Persistent Elbow Pain
Tampa, Saint Petersburg and Clearwater, FL
Persistent elbow pain may encompass a variety of disorders as it is a region where many different muscles, tendons, nerves, ligaments, and joints are found.
In addition, there are bursas which can be inflamed and intraarticular joint problems such as arthritis that must be considered.
Causes of Persistent Elbow Pain
Frequent causes of persistent elbow pain include tennis elbow, tendonitis, golfer’s elbow, arthritis, bursitis, and nerve pain. The elbow joint is formed where the long bone in the arm (humerus) meets the inner bone of the forearm (the ulna) and the outer bone of the forearm (the radius) to form a hinged joint. Also in the elbow, the radius and ulna meet to form a joint that allows rotation of the forearm or pronation and supination. This is the twisting inward and outward motion that occurs in the forearm.
The major muscles involved around the elbow in the anterior aspect are the biceps that flexes the elbow, hinged joint and the triceps, the large muscle in the posterior aspect of the arm which extends the elbow. The outer bone of the elbow is known as the lateral epicondyle and this is the bony protuberance of the humerus. The inner portion of the elbow with the bony protuberance is called the medial epicondyle. The tendons insert on to the epicondyles and may be a source of pain with chronic inflammation or tendonitis referred to as lateral epicondylitis or tennis elbow. The medial aspect of the elbow tendons insert and can be also a painful area with tendonitis referred to as medial epicondylitis or golfer’s elbow. In the posterior aspect of the elbow, there is a bursal sac which overlies the bony protuberance known as the olecranon and this bursa is referred to as the olecranon bursa and this can be involved with chronic inflammation or irritation from a variety of causes.
A large nerve tracks along the olecranon in the region referred to as the funny bone, the ulnar nerve, can be irritated from acute or repetitive trauma and can give nerve-type symptoms in this area. Additionally, the radial nerve can be entrapped as well as the median nerve at the region of the elbow and cause nerve symptoms that may be confused with other chronic conditions.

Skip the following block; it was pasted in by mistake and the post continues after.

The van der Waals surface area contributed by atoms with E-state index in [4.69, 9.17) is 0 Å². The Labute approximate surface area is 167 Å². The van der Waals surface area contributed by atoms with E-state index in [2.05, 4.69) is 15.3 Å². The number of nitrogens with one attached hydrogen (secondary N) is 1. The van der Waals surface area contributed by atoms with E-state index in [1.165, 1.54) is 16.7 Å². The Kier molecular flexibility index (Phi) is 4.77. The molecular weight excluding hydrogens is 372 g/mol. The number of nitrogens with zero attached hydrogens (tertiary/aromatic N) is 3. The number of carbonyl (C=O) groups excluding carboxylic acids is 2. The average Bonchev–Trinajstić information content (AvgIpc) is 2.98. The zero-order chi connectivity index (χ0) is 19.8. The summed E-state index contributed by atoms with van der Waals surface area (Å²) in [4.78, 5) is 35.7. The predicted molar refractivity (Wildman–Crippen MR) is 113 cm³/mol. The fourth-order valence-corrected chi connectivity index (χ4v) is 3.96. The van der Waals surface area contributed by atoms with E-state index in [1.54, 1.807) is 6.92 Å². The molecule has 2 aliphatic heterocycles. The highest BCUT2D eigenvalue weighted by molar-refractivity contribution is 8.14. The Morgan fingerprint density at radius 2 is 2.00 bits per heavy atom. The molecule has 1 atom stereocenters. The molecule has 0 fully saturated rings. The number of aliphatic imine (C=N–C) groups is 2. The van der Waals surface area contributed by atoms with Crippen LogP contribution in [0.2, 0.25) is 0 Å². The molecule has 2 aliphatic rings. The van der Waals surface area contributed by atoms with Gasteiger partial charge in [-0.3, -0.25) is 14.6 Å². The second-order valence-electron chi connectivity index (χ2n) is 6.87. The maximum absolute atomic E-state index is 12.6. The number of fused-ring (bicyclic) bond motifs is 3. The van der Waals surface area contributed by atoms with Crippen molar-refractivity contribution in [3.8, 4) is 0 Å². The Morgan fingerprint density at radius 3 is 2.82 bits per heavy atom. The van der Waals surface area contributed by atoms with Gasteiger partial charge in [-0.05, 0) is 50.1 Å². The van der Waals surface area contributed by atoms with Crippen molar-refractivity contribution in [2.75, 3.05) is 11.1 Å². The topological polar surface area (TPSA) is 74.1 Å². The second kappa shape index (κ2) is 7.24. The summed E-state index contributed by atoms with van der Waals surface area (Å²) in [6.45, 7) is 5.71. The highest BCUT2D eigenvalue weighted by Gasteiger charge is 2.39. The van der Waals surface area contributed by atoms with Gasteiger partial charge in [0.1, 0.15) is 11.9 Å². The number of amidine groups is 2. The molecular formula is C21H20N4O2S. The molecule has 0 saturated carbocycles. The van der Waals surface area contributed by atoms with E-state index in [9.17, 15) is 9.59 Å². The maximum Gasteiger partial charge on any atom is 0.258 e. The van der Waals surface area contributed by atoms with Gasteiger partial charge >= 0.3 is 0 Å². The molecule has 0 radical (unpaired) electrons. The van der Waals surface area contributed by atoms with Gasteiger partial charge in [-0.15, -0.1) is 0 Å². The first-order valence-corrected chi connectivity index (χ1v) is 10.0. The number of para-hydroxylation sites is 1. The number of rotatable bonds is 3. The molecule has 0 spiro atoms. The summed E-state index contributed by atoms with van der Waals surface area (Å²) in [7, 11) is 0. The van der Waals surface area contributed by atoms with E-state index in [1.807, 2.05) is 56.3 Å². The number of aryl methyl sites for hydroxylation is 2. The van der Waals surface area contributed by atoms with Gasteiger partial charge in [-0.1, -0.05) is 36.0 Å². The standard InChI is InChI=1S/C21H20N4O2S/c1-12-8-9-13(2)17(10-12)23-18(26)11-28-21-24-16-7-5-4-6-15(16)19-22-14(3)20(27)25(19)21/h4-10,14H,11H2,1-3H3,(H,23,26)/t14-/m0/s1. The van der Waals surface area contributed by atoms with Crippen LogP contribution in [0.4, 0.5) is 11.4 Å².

Intraarticular pathology such as arthritis can be the result of multiple problems most frequently degenerative or osteoarthritis. Other inflammatory arthritis such as rheumatoid arthritis needs to be considered in the differential diagnosis. A skilled history and physical examination should be performed by a physician knowledgeable in sources of elbow pain. Additionally, laboratory testing or radiographic studies may be necessary as well as electrodiagnostic testing (EMG/nerve conduction studies) to evaluate more difficult cases.
Dr. Lox often sees patients with chronic conditions in addition to acute sports type injuries and often they may have seen numerous physicians and an accurate diagnosis sometimes is not made. In cases of persistent pain that does not respond to conservative treatment, a more definitive diagnosis is essential. When conservative modalities such as anti-inflammatory medications, therapy, and other pharmacologic therapy or splints and braces fail to provide resolution of symptoms, patients often turn to surgical intervention out of frustration at the persistence of their symptoms. Alternative treatment strategies for chronic elbow pain such as platelet-rich plasma (PRP) and stem cell therapy have been utilized with success in the treatment of chronic elbow complaints.
Dr. Lox stresses that it is important to have an accurate diagnosis prior to proceeding with any procedure to treat chronic conditions. He also points out that acute conditions can be alleviated through the use of regenerative medicine techniques such as platelet-rich plasma (PRP) and stem cell therapy. Resistant chronic elbow conditions have responded quite favorably to these modalities. The utilization of a comprehensive rehabilitation program in the management of chronic elbow conditions is a paramount factor in successful treatment, Dr. Lox notes. Incorporating cutting edge alternative treatment strategies such as platelet-rich plasma (PRP) and stem cell therapy have been utilized for a variety of musculoskeletal disorders.